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Saturday - June 05, 2010

From: Austin, TX
Region: Southwest
Topic: Diseases and Disorders
Title: Beetles in spineless prickly pear in Austin
Answered by: Barbara Medford

QUESTION:

I have an enormous spineless prickly pear in my front garden. It's about 6 feet tall, and 6 feet wide. It has blossoming yellow flower. However, it also has large colonies of black beetle-ish bugs living on it. The are in large clumps of the beetles on certain pads in the shadier parts of the cactus. The pads on which they spend most of their time are generally more pale than the other pads. So, A) what the heck are these beetle things? and B) should I try and get rid of them? How?

ANSWER:

We are not entomologists and this is out of our line; however, we did some Internet searches in an effort to figure out what was going on with your Opuntia ellisiana (tigertongue). The creature that sounded most like your description is described on this website from Arizona Wild Flowers Cochineal Beetle.  Most of the sites we found on this beetle were more interested in the fact that red dye could be made from the beetle (yuck) than what to do about the thing.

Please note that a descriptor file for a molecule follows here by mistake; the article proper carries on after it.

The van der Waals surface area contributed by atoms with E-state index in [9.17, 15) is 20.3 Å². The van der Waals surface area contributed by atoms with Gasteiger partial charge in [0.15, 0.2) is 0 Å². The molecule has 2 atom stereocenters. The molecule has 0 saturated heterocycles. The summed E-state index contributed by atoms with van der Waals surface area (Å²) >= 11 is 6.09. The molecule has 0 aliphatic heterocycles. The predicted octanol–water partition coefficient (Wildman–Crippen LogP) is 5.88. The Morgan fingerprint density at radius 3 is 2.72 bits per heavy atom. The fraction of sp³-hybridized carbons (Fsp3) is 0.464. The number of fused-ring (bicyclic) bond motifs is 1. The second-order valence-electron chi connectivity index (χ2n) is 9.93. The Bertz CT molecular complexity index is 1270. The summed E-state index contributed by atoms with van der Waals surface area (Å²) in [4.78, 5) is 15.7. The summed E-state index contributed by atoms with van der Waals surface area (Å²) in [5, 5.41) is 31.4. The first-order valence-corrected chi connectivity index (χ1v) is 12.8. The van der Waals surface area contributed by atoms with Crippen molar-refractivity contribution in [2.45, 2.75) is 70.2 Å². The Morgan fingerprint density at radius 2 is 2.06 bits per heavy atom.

From the University of Florida Featured Creatures comes this article on Chelinidea vitttiger aequoris, which is actually being studied as a way to control invasive members of the genus Opuntia, prickly pear, especially in Australia. This article, Bug Guide Prickly Pear Fruit Beetles shows a very glossy black beetle on an Opuntia pad.

And, finally, here is an article by Badii and Flores, Prickly Pear Pests and their Control in Mexico. Our eyes glazed over. 

Through all of this, we're still not sure we found the bug you describe. You can try looking at Images of Cochineal beetle from Google, and see if they match up to the beasties on your cacti. 

We would suggest, if you don't identify your bug with anything we supplied, that you contact the Texas AgriLIFE Extension Office for Travis County.  They do work with entomologists and may even have a printed bulletin about this pest, especially if you are not alone in having the infestation. 

From our Native Plant Image Gallery:

 

 

 

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